In its continuing Mentor Spotlight series The Temple Bell is highlighting mentor Jameson Ford. Nominated by his student Kurt, who tells us he was “initially apprehensive about having a mentor younger than me, his (Jameson’s) knowledge and experience of the work quickly put me at ease and it has been a joy to watch him grow through his studies and life’s trials and tribulations as well. Being a very distant student I am inspired to work hard and feel encouraged to strive forth, exploring my own unique abilities despite the limitations my situation has to offer. Most importantly Jameson is not afraid to ask for help when unsure of something and is a great role model for my future mentoring.”
Based on Kurt’s nomination we asked Jameson to fill us in a little about himself and his style of mentoring:
TB: What is some of your history? Tell us a little about yourself, and how did you come to study with the Temple of Witchcraft?
JF: Originally from Portland, ME, I currently reside in central Maine, where I live with my beautiful son Conure and two rats. I made the move north to attend the University of Maine, from which I graduated in 2014 with a BA in biopsychology and minors in neuroscience and dance, and stayed in the area for a job opportunity. I now work on the business side of the biomedical industry as a digital marketer for a genomic research and development organization. On the side, I also teach dance to children and adults, primarily jazz, contemporary, and barre. While I enjoy my jobs, witchcraft is my passion, my motivator, and where I feel truly at home.
I’ve had a deep interest in world religions from a young age, and after discovering scrying at age 11, I found witchcraft. After happening upon Christopher’s book Sons of the Goddess in my teen-hood, I immediately knew I had found the correct path for me. Fast-forward a few years, and I am now a High Priest at age 23.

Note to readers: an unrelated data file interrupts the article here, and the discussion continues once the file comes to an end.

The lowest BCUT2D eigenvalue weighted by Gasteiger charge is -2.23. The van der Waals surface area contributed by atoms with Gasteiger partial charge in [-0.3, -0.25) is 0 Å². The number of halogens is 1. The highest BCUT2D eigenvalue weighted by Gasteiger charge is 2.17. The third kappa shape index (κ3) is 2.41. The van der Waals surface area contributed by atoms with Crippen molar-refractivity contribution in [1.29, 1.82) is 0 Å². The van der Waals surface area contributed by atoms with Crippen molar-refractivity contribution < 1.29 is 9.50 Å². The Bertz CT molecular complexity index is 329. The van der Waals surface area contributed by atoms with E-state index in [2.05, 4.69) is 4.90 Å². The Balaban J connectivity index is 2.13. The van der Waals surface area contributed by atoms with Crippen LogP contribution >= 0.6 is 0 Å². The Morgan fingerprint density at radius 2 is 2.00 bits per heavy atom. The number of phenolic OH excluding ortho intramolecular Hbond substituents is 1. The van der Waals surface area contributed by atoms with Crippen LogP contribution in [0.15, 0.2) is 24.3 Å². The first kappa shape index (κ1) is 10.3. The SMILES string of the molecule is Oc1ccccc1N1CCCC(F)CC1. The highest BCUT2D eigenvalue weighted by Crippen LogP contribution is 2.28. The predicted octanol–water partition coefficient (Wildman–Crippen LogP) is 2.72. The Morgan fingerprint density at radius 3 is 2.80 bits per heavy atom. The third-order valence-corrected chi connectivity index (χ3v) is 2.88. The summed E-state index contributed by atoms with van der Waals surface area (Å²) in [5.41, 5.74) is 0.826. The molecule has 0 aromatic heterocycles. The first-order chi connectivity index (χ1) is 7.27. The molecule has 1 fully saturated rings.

TB: How long have you been active in the Temple of Witchcraft? How long have you been a mentor?
JF: I am a recent graduate of WV, and have been mentoring WI and WII for around 4 years. Currently, I am also the moderator for WI.
TB: What is your philosophy for mentoring?
JF: While mentoring and teaching share many similarities, they hold distinct differences. For me, mentoring is serving as a support system in any way the individual student requires. They are taught the material in class, and left to experience, learn, and master it on their own. This can sometimes be tough, and that’s where mentors come in. I provide encouragement when they struggle and accolades when they succeed. I avoid lecturing, but rather pose questions so that students may reflect more deeply on their own work.
TB: Any advice for new mentors or students?
JF: For new mentors, be sure to listen and do your best to understand the needs of your students; some require more encouragement, while others prefer more independence. Don’t take it personally if a student drops out of the class; we are all on our own journeys through this life, and it’s highly unlikely their decision had anything to do with your mentoring. Do the best you can and be confident in your work.
For new students, don’t be afraid to ask questions or let your mentor know how you are feeling about your work! We are here to support you in any way we are able.